Analysis: RB Leipzig’s Flexible Positional Set-up Unchallenged By José Mourinho’s Tottenham

10th of March 2020, Red Bull Arena. RB Leipzig’s defeated Jose Mourinho’s Tottenham Hotspur, a game in which Julian Nagelsmann’s tactics provided the winning blueprint helping his side to a comfortable  3-0 win. As a result, Leipzig progressed to the UEFA Champions League quarter-finals for the first time in the club’s history. 

Line-ups and Formations: 5-2-3 vs 5-2-3

Leipzig’s starting formation was a 3-4-3 formation with Gulácsi in goal, Angeliño and Mukiele as wing-backs and Halstenberg, Klostermann and Upamecano as the centre-backs. The protagonist of the game Sabitzer formed together with his countryman Laimer as the double 6s and provided a very dominant performance to control the midfield of the game. Werner and Nkunku acted as wingers and 10s but roamed flexibly in different phases together with Schick as the striker.

Screenshot 2020-03-13 at 16.31.04

Tottenham mirrored Leipzig’s formation while using a younger starting eleven than usual, with Sessegnon at left wing-back, Tanganga at centre-back alongside Dier and Alderweireld. Aurier played at right wing-back, Winks and Lo Celso played as the two central midfielders while the trio of Lucas Moura, Lamela and Dele Alli started upfront.

Screenshot 2020-03-13 at 16.31.24

RB Leipzig’s Asymmetric 5-2-3 in Possession (central superiority)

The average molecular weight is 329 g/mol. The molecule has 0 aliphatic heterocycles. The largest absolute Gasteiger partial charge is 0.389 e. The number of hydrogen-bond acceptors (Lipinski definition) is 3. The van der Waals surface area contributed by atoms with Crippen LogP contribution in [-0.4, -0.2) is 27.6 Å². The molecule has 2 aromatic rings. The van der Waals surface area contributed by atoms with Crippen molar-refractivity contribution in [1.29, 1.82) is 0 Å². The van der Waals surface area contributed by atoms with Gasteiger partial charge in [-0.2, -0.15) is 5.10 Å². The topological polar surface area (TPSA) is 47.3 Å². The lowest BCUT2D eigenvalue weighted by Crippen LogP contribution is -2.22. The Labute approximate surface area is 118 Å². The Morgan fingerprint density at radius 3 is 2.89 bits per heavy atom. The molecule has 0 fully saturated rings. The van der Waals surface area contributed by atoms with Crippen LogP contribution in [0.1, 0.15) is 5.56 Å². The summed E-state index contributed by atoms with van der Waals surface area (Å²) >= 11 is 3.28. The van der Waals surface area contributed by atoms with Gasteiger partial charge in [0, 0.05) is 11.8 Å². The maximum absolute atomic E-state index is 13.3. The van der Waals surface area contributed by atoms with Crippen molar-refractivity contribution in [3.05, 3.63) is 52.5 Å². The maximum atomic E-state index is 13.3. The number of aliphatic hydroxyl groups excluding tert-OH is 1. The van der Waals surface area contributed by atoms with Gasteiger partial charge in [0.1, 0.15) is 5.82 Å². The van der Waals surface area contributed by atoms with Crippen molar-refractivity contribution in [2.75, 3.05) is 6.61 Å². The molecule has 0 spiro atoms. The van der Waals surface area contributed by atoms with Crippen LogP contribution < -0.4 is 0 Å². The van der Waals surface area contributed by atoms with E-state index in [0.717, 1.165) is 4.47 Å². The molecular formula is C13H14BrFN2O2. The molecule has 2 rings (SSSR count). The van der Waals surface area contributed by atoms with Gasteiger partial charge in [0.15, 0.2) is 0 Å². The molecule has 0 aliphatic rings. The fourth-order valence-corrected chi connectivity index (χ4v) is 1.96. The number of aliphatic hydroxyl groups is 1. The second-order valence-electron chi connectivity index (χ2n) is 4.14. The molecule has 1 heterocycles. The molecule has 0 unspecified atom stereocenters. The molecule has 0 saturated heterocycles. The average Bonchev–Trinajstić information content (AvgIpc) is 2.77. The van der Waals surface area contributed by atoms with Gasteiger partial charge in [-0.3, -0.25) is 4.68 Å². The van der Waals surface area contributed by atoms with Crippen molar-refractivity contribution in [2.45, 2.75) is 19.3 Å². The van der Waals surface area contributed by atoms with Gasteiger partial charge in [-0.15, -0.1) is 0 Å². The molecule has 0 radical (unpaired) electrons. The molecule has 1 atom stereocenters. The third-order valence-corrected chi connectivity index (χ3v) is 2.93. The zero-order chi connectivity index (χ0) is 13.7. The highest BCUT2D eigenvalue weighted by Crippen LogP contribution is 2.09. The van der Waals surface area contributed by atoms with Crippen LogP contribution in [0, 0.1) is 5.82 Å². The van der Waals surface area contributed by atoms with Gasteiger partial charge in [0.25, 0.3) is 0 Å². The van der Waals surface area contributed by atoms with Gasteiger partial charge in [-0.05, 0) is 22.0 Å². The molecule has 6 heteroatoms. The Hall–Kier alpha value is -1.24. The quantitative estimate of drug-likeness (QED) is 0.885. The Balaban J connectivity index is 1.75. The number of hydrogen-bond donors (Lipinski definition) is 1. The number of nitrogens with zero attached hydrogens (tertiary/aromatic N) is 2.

As mentioned above Mourinho tried to mirror Leipzig’s formation, which was meant to enable Tottenham to create access (using the man for man match-ups the formation naturally created) and a better pressing structure and mechanisms in order to create possible traps on the flank. 

As Leipzig played with a 5-man backline, the first pressing line of Spurs could easily create access to them and have them passing towards each wide centre-back or the pass to the central midfielders of Leipzig using that as the trigger to try and recover/trap or just prevent Leipzig from progressing in possession.

Screenshot 2020-03-13 at 17.27.37
As we can see in this graphic of two 5-2-3 formations against each-other, it is rather easy to create access and create equal numerical situations on the flank and for example, have access to all specific players except the advantage of using the goalkeeper.

After 8-10 minutes, there was a very flexible change positionally regarding Leipzig’s positional structure in how they created new solutions and options to create advantages vs Spurs’ 5-2-3 pressing.